They say it’s there in your genes. Never more so than in the case of Nick Lamborn, one of the most charismatic of Billericay Mayflower Rotarians, who died tragically at the age of 67 on June 14 and robbed us all of so much talent and zeal.
The path was mapped out for him in two contrasting ways. The rare hereditary kidney disease that was to claim the life of Nick’s father in 1981 imposed a sentence to be played out 37 years later. But there was another trait that was to shape the priorities of our Nick in so many ways. It came from his Mum.
Back in 1995 a lovely lady, Jessie Lamborn was named by this club as its first Citizen of the Year, an award created to recognise Billericay’s unsung hero who worked tirelessly behind the scenes for the benefit of others in many different ways. Recognise the connection?
Her son Nicholas came with her to keep her company on the night that District Governor Frank Collins arrived at Rose Hall to present the club’s first rose bowl trophy to Jessie. Nick knew nothing about Rotary, but he was soon to find out. It was to light a spark within him that saw him become a Mayflower man within months and ignite a career in the movement that would bring him a sense of purpose and the respect of those he encountered along the way. Yet the thread remained. Put to one side for a moment his roller-coaster success as a businessman and admire the two driving forces in the Nick we knew… his love for his family and his admiration for the aims and purpose of the Rotary movement.
That twin driving force can be linked typically in one word. Thriftwood. His grandson Callum faced an uncertain future when he would leave the school that had catered for his particular needs. The necessity for a special college to set a path to a realistic adulthood was being highlighted, but it could only come about if an available building could be equipped: money was needed for that. The rest, as they say, is history. Nick provided the driving force, the inspiration that was to motivate Rotarians here and thousands of miles away in South America and unlock the coffers of Rotary HQ.
Thanks to the incredible headteacher Sally Davies and the Lamborn tenacity the college was created and is now in its fourth successful year of operation.
As a result, in March 2015 Nick, already a Paul Harris fellow, was invited to a ceremony at the House of Lords for a presentation of RIBI’s most prestigious award as a Champion of Change.
Back at the Mayflower club that admired him and teased him with the ability to sell snowballs to Eskimos, he could present a project that no one would dare to refuse. Pacing the room, giving his red braces a tweak, tugging his trousers to where a waistline should be, he would launch an incontestable argument. He always won, of course.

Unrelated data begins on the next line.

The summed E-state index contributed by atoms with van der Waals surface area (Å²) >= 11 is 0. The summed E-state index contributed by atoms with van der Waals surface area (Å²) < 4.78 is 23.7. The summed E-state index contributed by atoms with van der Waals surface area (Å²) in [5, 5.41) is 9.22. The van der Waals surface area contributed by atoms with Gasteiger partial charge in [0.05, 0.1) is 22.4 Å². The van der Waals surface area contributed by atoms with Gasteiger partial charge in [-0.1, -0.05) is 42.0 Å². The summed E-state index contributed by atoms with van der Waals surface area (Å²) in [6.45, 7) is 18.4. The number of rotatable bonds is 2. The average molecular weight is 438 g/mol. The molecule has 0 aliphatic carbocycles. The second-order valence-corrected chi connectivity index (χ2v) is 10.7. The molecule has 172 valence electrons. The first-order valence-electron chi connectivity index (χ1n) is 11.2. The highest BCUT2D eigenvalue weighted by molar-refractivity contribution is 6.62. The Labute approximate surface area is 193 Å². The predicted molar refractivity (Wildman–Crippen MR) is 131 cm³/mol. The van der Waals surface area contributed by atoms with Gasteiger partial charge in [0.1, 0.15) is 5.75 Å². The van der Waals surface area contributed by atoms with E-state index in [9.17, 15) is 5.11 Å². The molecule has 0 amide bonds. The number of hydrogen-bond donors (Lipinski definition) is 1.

It was not just in Rotary that Nick shared a common interest. He was a member of Chelmsford Cavaliers with others in the business community, but it was as a freemason that he earned the particular respect of his fellows when he joined St Michael’s Lodge No 6683 in 2008.
But quietly, behind the scenes at home, the cornerstone of Nick’s otherwise challenging life and lifestyle was always there.
Young Alison was a mere sweet 16 the day her cousin took her to a sports day and she met up with young charmer Nick. Romance blossomed, and married life began at Redbridge in 1974. Daughters Jenny, Victoria, Claire, and son Nicholas were to arrive followed by grandson Callum and granddaughter Abbie Rose.
Nick had been a successful student, having attended a school near his Ilford family home to win a scholarship to The Forest public school.
He began a lifelong career in the insurance world, but in later years took full advantage of business opportunities that spun from this.
A transfer to Hertfordshire followed his first foray in business with a home at Enfield and then a three-year move to Aberdeen. That ended while Nick was seconded abroad, and Alison was suddenly faced with finding a family home back in Essex. She succeeded, found a house at Ingatestone, and she had already moved in with her young family when Nick returned to see his new base for the first time. He approved.
Then 18 years ago they moved to their home at Willow Green. There, right now, Abbie Rose has moved in to keep Alison company and has insisted that only a Teddy can occupy granddad’s chair with the latest newspaper.
Outside, Nick was no gardener, but inside at the chef’s table that was a different matter. He loved cooking, although not all of his experimental menus brought unanimous family approval. Traditional Christmas dinner was different. While every year Alison went off on Christmas morning duty as a health care assistant at Billericay, Chef Nick turned the food he had been out to buy the previous day into a dinner fit for the family he loved.
Nick, who had fought for years against the curse of renal failure including regular dialysis, had received a “new” kidney after a race through the miles to Addenbrookes at Cambridge some years ago for a transplant. But it was at Broomfield in early June this year where he was placed into an induced coma in a vain attempt to fight the serious complications that had arisen.
Friends would sometimes chide him for testing the fragility of his health but would then concede that “Nick was Nick and you won’t alter him”.
In many ways we didn’t want to. They broke the mould when they made Nick Lamborn. There was just no one quite like him.
Original Text by Peter Owen and published in the June edition of the club newsletter “Mayflower News”